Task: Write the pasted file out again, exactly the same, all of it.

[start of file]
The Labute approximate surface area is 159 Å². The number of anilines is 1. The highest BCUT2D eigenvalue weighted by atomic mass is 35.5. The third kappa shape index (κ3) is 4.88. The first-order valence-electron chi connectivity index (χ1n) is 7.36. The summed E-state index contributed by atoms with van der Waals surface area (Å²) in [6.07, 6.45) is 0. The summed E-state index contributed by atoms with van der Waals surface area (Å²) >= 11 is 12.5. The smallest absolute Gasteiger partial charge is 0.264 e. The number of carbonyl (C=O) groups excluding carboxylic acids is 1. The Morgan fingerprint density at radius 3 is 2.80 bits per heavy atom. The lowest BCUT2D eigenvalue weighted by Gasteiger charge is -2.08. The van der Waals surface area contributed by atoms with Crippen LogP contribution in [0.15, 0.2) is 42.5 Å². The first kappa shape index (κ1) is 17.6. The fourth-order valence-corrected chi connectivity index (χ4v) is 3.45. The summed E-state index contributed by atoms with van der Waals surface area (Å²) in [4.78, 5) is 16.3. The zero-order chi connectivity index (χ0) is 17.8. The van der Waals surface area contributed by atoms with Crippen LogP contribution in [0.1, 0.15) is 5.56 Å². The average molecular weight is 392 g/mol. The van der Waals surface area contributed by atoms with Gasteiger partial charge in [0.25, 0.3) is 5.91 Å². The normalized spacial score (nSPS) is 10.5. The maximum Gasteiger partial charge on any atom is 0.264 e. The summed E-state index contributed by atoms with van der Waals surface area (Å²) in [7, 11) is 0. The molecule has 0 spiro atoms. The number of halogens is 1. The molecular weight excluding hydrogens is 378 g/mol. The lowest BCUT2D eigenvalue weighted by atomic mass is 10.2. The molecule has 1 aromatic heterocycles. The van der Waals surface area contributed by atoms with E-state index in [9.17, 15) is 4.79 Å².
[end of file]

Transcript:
The Labute approximate surface area is 159 Å². The number of anilines is 1. The highest BCUT2D eigenvalue weighted by atomic mass is 35.5. The third kappa shape index (κ3) is 4.88. The first-order valence-electron chi connectivity index (χ1n) is 7.36. The summed E-state index contributed by atoms with van der Waals surface area (Å²) in [6.07, 6.45) is 0. The summed E-state index contributed by atoms with van der Waals surface area (Å²) >= 11 is 12.5. The smallest absolute Gasteiger partial charge is 0.264 e. The number of carbonyl (C=O) groups excluding carboxylic acids is 1. The Morgan fingerprint density at radius 3 is 2.80 bits per heavy atom. The lowest BCUT2D eigenvalue weighted by Gasteiger charge is -2.08. The van der Waals surface area contributed by atoms with Crippen LogP contribution in [0.15, 0.2) is 42.5 Å². The first kappa shape index (κ1) is 17.6. The fourth-order valence-corrected chi connectivity index (χ4v) is 3.45. The summed E-state index contributed by atoms with van der Waals surface area (Å²) in [4.78, 5) is 16.3. The zero-order chi connectivity index (χ0) is 17.8. The van der Waals surface area contributed by atoms with Crippen LogP contribution in [0.1, 0.15) is 5.56 Å². The average molecular weight is 392 g/mol. The van der Waals surface area contributed by atoms with Gasteiger partial charge in [0.25, 0.3) is 5.91 Å². The normalized spacial score (nSPS) is 10.5. The maximum Gasteiger partial charge on any atom is 0.264 e. The summed E-state index contributed by atoms with van der Waals surface area (Å²) in [7, 11) is 0. The molecule has 0 spiro atoms. The number of halogens is 1. The molecular weight excluding hydrogens is 378 g/mol. The lowest BCUT2D eigenvalue weighted by atomic mass is 10.2. The molecule has 1 aromatic heterocycles. The van der Waals surface area contributed by atoms with E-state index in [9.17, 15) is 4.79 Å².